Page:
In Dante's world, where God ordered everything, there were nonetheless pockets of autonomy — for Abelard and Eloïse, for example, who disobeyed for loving and earned themselves a terrible punishment.

It may be that in describing a world of mindless illusion, modern thinkers are showing the weaknesses of their own arguments. Because if everything is object and material, one may legitimately ask who — or what — is dreaming or deluding itself? Perhaps the greatest proof of the existence of humans as subjects is precisely our existence as thinking beings. It wasn't enough to declare that God was dead: Certain thinkers in their presumption and arrogance are now telling us that we, as human beings, do not exist either.

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Iran-Saudi Arabia Rivalry May Be Set To Ease, Or Get Much Worse

The Saudis may be awaiting the outcome of Iran's nuclear talks with the West, to see whether Tehran will moderate its regional policies, or lash out like never before.

Military parade in Tehran, Iran, on Oct. 3


LONDON — The Iranian Foreign Ministry spokesman Saeed Khatibzadeh said earlier this month that Iranian and Saudi negotiators had so far had four rounds of "continuous" talks, though both sides had agreed to keep them private. The talks are to ease fraught relations between Iran's radical Shia regime and the Saudi kingdom, a key Western ally in the Middle East.

Iran's Foreign Minister Hossein Amirabdollahian has said that the talks were going in the right direction, while an Iranian trade official was recently hopeful these might even allow trade opportunities for Iranian businessmen in Saudi Arabia. As the broadcaster France 24 observed separately, it will take more than positive signals to heal a five-year-rift and decades of mutual suspicions.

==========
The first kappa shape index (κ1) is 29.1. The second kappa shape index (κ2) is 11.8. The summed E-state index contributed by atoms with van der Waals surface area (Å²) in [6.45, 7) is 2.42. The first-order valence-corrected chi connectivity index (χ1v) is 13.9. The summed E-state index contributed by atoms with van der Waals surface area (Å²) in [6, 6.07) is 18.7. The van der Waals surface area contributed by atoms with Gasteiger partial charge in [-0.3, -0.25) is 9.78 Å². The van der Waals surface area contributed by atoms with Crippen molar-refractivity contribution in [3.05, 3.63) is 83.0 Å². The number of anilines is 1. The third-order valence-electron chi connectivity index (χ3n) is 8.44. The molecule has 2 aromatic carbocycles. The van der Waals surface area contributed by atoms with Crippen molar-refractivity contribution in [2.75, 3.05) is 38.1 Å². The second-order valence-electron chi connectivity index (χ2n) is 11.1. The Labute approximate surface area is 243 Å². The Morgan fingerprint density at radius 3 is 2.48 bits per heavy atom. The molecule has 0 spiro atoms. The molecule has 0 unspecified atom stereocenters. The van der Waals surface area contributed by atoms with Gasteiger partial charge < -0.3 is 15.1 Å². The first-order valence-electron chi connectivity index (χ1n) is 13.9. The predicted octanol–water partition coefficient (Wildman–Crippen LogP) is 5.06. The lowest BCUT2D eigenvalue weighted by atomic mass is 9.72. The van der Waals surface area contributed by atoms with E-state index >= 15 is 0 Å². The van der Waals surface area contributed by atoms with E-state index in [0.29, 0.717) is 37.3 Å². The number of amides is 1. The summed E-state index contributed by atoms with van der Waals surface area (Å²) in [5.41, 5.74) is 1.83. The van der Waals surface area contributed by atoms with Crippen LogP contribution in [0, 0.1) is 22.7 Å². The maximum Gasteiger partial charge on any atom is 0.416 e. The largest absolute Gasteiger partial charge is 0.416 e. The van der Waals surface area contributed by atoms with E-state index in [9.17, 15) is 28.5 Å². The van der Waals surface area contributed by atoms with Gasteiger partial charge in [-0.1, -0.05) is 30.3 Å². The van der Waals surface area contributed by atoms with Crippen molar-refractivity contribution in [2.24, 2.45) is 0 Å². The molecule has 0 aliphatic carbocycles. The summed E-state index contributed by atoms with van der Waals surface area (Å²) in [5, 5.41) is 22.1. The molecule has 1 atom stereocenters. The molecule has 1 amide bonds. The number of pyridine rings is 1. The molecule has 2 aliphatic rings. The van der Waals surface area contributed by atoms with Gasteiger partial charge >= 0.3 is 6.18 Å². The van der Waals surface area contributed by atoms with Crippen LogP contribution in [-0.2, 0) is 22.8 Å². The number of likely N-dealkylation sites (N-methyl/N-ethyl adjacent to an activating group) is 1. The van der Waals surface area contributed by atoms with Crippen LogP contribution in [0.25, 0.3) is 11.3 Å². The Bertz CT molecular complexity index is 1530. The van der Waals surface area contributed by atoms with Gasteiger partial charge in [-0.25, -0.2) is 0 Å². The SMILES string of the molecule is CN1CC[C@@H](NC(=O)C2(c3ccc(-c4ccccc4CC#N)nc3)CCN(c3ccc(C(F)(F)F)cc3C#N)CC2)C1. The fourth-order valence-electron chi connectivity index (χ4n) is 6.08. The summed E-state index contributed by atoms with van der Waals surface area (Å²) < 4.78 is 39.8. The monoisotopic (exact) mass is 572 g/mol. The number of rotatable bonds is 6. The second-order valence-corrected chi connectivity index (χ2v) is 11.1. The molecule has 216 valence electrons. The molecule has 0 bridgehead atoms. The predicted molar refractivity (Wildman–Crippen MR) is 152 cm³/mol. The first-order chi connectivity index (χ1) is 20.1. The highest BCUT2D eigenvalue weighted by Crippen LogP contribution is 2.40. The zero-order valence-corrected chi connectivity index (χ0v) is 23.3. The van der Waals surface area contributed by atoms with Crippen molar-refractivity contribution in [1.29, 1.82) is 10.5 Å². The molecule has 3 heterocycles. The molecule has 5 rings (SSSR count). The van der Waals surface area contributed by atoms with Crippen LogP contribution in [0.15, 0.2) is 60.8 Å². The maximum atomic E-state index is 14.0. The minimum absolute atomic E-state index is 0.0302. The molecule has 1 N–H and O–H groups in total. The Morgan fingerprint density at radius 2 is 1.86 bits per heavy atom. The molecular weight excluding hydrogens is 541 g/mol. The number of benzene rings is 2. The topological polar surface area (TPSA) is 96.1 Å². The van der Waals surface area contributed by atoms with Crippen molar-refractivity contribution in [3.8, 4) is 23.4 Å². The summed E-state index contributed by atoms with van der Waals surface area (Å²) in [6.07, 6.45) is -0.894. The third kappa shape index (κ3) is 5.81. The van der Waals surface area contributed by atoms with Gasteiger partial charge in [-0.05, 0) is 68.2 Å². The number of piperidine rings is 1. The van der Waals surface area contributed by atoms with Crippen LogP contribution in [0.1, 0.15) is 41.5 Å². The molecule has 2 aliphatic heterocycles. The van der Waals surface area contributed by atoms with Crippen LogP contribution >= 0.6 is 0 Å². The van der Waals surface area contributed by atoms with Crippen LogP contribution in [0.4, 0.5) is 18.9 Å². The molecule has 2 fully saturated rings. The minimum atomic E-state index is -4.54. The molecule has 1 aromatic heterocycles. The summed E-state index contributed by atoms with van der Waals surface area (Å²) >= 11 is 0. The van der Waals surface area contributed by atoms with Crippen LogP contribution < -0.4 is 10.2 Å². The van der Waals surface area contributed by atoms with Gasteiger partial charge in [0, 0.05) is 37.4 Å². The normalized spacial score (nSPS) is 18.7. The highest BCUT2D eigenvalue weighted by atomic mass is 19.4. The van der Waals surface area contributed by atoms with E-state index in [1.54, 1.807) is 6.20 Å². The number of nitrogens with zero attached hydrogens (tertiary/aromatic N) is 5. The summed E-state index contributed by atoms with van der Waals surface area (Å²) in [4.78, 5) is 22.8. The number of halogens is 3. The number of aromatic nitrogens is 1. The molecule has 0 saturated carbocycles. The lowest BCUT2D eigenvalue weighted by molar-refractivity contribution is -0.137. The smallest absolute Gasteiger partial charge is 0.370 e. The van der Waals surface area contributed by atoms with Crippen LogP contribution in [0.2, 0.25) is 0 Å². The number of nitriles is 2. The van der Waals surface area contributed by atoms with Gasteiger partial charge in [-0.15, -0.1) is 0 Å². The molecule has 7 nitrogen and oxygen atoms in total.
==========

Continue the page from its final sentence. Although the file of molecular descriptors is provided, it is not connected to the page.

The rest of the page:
Agence France-Presse news agency, meanwhile, has cited an unnamed French diplomat as saying that Saudi Arabia wants to end its costly discord with Tehran. The sides may already have agreed to reopen consular offices. For Saudi Arabia, the costs include its war on Iran-backed Houthis rebels fighting an UN-recognized government in next-door Yemen.

The role of the nuclear pact

Bilateral relations were severed in January 2016, after regime militiamen stormed the Saudi embassy in Tehran. Amirabdollahian was then the deputy foreign minister for Arab affairs. In 2019, he told the website Iranian Diplomacy that Saudi Arabia had taken measures vis-a-vis Iran's nuclear pact with the world powers.

It's unlikely Ali Khamenei will tolerate the Saudi kingdom's rising power in the region.

He said "the Saudis' insane conduct toward [the pact] led them to conclude that they must prevent [its implementation] in a peaceful environment ... I think the Saudis are quite deluded, and their delusion consists in thinking that Trump is an opportunity for them to place themselves on the path of conflict with the Islamic Republic while relying on Trump." He meant the administration led by the U.S. President Donald J.Trump, which was hostile to Iran's regime. This, he said, "is not how we view Saudi Arabia. I think Yemen should have been a big lesson for the Saudis."